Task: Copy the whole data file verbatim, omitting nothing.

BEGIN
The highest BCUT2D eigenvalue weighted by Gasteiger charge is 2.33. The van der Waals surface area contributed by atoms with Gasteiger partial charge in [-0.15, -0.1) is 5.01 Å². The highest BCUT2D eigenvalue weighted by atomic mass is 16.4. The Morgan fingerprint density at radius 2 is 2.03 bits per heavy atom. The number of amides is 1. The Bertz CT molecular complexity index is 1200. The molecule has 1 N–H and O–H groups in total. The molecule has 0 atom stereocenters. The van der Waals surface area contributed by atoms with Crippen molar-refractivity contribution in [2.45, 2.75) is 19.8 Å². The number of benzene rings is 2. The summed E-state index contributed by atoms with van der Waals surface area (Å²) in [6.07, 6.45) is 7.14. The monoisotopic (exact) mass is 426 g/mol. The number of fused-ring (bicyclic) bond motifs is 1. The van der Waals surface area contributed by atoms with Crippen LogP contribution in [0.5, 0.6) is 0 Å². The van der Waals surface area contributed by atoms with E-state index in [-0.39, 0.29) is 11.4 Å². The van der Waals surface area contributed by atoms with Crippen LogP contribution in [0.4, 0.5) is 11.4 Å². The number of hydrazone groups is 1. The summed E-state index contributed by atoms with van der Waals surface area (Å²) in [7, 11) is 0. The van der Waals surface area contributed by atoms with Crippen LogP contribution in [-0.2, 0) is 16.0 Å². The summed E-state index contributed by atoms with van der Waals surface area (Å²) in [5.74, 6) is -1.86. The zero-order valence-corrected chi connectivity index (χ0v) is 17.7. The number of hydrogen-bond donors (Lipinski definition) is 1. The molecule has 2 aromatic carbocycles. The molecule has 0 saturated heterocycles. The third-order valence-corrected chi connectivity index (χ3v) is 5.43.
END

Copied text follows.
The highest BCUT2D eigenvalue weighted by Gasteiger charge is 2.33. The van der Waals surface area contributed by atoms with Gasteiger partial charge in [-0.15, -0.1) is 5.01 Å². The highest BCUT2D eigenvalue weighted by atomic mass is 16.4. The Morgan fingerprint density at radius 2 is 2.03 bits per heavy atom. The number of amides is 1. The Bertz CT molecular complexity index is 1200. The molecule has 1 N–H and O–H groups in total. The molecule has 0 atom stereocenters. The van der Waals surface area contributed by atoms with Crippen molar-refractivity contribution in [2.45, 2.75) is 19.8 Å². The number of benzene rings is 2. The summed E-state index contributed by atoms with van der Waals surface area (Å²) in [6.07, 6.45) is 7.14. The monoisotopic (exact) mass is 426 g/mol. The number of fused-ring (bicyclic) bond motifs is 1. The van der Waals surface area contributed by atoms with Crippen LogP contribution in [0.5, 0.6) is 0 Å². The van der Waals surface area contributed by atoms with E-state index in [-0.39, 0.29) is 11.4 Å². The van der Waals surface area contributed by atoms with Crippen LogP contribution in [0.4, 0.5) is 11.4 Å². The number of hydrazone groups is 1. The summed E-state index contributed by atoms with van der Waals surface area (Å²) in [7, 11) is 0. The van der Waals surface area contributed by atoms with Crippen LogP contribution in [-0.2, 0) is 16.0 Å². The summed E-state index contributed by atoms with van der Waals surface area (Å²) in [5.74, 6) is -1.86. The zero-order valence-corrected chi connectivity index (χ0v) is 17.7. The number of hydrogen-bond donors (Lipinski definition) is 1. The molecule has 2 aromatic carbocycles. The molecule has 0 saturated heterocycles. The third-order valence-corrected chi connectivity index (χ3v) is 5.43.